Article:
CoNet (Hu et al., 2018a) is another cross-domain recommendation model using neural networks as the base model. To enable knowledge transfer, CoNet jointly trains two objective functions, among which one represents the source network and the other the target. One interesting conclusion was made by the authors of CoNet is that the pre-training and fine-tuning paradigm in their paper does not work well according to the empirical observations: the way of pre-training a multilayer perceptron network on the source domain and then transferring user representations to the target domain for fine-tuning does not yield performance improvements (Hu et al., 2018a). The negative results in CoNet may come from many aspects, such as the way of pre-training, the expressiveness of their user representations, as well as the quality of the pre-training data. In fact, neither CoNet nor DUPN provides evidence that fine-tuning with a pre-trained network performs better than fine-tuning from scratch, which, beyond doubt, is the fundamental assumption for TL in recommender systems. However, in this paper, we clearly demonstrate that our PeterRec notably improves the accuracy of downstream recommendation tasks by fine-tuning on the pre-trained model relative to training from scratch.

3. PeterRec

The training procedure of PeterRec consists of two stages. The first stage is learning a high-capacity user representation model on datasets with plenty of user sequential user-item interactions. This is followed by a supervised fine-tuning stage, where the pre-trained representation is adapted to the downstream task with explicit labels. In particular, we attempt to share the majority of parameters.

3.1. Notation

We begin with some basic notations. Suppose that we are given two domains: a source domain and target domain . For example, can be news or video recommendation where a large number of user interactions are often available, and can be a different prediction task where user labels are usually very limited. In more detail, a user label in this paper can be an item he prefers in , an age bracket he belongs to, or the marital status he is in. Let (of size ) be the set of users shared in both domains. Each instance in (of size ) consists of a userID , and the unsupervised interaction sequence (), i.e., , where denotes the -th interacted item of and (of size ) is the set of items in . Correspondingly, each instance in (of size ) consists of a userID , along with the supervised label , i.e., . Note if has different labels, then there will be instances for in .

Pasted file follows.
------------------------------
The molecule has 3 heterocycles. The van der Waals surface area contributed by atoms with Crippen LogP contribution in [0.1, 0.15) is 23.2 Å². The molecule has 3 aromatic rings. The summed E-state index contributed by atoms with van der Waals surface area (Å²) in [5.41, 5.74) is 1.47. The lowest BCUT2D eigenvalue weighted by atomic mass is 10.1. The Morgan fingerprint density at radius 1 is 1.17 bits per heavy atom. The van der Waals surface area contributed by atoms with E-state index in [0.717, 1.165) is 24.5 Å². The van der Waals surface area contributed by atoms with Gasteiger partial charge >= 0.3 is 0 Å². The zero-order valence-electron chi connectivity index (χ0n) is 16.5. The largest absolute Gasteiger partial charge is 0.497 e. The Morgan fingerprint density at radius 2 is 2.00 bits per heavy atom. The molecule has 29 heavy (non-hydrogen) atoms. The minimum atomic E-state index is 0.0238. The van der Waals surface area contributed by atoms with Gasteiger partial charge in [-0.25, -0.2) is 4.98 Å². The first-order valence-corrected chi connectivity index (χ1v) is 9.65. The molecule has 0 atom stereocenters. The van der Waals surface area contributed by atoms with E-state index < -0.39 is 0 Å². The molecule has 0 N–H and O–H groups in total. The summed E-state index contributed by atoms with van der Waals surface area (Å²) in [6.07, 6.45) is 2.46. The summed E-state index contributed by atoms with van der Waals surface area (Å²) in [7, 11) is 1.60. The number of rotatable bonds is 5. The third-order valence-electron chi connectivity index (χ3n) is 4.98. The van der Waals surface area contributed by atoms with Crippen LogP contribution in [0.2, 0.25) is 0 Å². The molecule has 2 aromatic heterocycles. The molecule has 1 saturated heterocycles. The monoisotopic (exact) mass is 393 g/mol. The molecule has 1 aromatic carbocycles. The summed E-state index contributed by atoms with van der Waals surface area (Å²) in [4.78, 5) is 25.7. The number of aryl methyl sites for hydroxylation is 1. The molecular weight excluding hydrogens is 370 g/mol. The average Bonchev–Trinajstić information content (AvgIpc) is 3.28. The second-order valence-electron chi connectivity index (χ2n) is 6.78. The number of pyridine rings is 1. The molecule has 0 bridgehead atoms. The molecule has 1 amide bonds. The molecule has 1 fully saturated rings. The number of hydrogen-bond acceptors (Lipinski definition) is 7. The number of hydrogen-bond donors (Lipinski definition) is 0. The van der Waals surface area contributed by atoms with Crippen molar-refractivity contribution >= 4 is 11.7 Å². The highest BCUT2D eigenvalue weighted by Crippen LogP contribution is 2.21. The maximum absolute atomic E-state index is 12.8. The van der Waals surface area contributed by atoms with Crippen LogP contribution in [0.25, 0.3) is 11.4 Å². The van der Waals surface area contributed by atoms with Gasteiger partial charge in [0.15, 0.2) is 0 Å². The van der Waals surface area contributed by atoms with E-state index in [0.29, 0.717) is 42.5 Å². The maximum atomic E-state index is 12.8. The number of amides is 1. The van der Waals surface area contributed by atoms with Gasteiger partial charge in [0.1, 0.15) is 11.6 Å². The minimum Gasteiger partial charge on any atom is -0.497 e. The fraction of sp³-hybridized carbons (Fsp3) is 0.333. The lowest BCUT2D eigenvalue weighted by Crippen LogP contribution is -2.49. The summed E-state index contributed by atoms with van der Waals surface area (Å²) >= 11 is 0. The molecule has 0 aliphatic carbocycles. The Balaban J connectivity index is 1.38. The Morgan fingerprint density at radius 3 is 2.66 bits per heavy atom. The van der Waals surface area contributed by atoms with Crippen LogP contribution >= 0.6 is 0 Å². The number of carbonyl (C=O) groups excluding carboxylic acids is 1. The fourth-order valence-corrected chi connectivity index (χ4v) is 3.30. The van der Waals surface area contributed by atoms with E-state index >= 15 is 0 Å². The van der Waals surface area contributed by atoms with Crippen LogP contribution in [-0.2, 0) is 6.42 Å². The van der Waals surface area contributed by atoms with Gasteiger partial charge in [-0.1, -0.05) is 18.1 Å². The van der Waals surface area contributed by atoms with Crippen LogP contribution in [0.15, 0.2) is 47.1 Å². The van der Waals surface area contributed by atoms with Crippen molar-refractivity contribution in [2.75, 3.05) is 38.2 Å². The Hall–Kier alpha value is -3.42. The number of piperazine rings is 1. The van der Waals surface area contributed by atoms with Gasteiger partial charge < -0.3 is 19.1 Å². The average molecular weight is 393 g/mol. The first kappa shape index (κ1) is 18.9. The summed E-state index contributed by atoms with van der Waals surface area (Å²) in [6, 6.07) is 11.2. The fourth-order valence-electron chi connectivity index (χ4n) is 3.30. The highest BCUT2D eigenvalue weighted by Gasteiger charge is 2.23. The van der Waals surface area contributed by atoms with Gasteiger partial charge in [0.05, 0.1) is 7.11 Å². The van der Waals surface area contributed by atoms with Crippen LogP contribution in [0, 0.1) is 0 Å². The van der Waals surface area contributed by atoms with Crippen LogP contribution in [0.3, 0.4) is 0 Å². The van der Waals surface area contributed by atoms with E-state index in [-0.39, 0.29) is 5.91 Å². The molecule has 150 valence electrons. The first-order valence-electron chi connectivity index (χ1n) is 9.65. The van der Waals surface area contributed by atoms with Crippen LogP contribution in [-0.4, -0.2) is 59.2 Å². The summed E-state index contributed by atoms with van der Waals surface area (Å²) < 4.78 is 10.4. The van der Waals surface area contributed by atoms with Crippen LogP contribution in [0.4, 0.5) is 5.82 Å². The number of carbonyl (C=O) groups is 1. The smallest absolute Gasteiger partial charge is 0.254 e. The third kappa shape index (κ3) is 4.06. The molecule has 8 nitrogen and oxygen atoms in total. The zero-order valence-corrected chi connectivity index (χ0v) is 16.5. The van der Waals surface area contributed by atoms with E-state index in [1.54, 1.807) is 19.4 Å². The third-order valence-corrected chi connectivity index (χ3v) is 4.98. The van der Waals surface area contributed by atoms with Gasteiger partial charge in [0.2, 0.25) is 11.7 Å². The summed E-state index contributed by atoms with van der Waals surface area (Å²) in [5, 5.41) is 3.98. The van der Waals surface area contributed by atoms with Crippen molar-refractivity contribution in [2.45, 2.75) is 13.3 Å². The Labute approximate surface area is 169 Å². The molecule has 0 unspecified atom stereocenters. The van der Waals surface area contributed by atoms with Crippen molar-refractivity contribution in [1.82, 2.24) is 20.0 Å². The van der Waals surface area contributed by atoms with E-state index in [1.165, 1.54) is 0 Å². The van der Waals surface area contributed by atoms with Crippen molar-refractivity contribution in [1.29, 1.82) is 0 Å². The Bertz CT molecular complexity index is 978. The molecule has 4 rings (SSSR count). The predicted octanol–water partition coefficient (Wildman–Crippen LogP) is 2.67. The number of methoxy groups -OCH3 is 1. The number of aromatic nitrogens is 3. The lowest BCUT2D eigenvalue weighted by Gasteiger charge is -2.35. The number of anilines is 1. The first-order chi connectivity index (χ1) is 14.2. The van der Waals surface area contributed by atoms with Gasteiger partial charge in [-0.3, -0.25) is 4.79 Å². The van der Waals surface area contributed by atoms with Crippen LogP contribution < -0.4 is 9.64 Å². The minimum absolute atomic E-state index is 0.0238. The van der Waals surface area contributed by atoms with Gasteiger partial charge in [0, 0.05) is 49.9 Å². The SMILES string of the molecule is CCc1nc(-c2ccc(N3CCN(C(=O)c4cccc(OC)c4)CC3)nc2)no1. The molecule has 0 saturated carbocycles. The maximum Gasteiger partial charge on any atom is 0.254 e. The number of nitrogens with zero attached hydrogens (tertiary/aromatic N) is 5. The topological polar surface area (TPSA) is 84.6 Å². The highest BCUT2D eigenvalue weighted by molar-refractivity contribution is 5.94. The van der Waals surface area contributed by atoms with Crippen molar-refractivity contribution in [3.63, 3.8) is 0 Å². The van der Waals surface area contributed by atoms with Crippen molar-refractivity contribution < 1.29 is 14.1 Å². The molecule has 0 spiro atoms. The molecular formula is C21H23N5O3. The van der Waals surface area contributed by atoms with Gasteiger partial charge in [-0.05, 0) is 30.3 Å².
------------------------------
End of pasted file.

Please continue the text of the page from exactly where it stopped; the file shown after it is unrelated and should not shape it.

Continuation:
We also show the parameters in the pre-trained and fine-tuned models in Figure 1. is the pretrained network, where include parameters of the embedding and convolutional layers; and represent the classification layers for pre-training and fine-tuning, respectively; and is the fine-tuning network with pre-trained and re-learned model patch parameters . and share the same network architecture except the injected model patches (explained later).